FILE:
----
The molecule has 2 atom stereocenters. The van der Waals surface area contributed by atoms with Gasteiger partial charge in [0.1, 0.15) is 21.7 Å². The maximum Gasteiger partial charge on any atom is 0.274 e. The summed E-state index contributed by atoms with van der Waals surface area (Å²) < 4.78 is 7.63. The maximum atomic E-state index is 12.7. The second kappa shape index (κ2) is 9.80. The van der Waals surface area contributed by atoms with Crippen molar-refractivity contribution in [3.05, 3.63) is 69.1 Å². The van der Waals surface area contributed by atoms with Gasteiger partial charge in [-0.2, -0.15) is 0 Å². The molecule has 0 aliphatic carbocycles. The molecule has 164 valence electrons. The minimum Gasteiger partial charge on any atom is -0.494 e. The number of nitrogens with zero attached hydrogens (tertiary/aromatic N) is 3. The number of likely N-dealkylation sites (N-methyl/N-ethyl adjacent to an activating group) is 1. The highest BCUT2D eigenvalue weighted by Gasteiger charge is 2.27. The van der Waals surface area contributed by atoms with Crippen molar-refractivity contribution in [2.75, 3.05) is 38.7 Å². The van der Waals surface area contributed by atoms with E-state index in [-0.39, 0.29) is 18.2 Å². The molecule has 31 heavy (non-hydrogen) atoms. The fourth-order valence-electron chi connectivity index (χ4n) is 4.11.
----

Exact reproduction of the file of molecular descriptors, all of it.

The molecule has 2 atom stereocenters. The van der Waals surface area contributed by atoms with Gasteiger partial charge in [0.1, 0.15) is 21.7 Å². The maximum Gasteiger partial charge on any atom is 0.274 e. The summed E-state index contributed by atoms with van der Waals surface area (Å²) < 4.78 is 7.63. The maximum atomic E-state index is 12.7. The second kappa shape index (κ2) is 9.80. The van der Waals surface area contributed by atoms with Crippen molar-refractivity contribution in [3.05, 3.63) is 69.1 Å². The van der Waals surface area contributed by atoms with Gasteiger partial charge in [-0.2, -0.15) is 0 Å². The molecule has 0 aliphatic carbocycles. The molecule has 164 valence electrons. The minimum Gasteiger partial charge on any atom is -0.494 e. The number of nitrogens with zero attached hydrogens (tertiary/aromatic N) is 3. The number of likely N-dealkylation sites (N-methyl/N-ethyl adjacent to an activating group) is 1. The highest BCUT2D eigenvalue weighted by Gasteiger charge is 2.27. The van der Waals surface area contributed by atoms with Crippen molar-refractivity contribution in [2.75, 3.05) is 38.7 Å². The van der Waals surface area contributed by atoms with E-state index in [-0.39, 0.29) is 18.2 Å². The molecule has 31 heavy (non-hydrogen) atoms. The fourth-order valence-electron chi connectivity index (χ4n) is 4.11.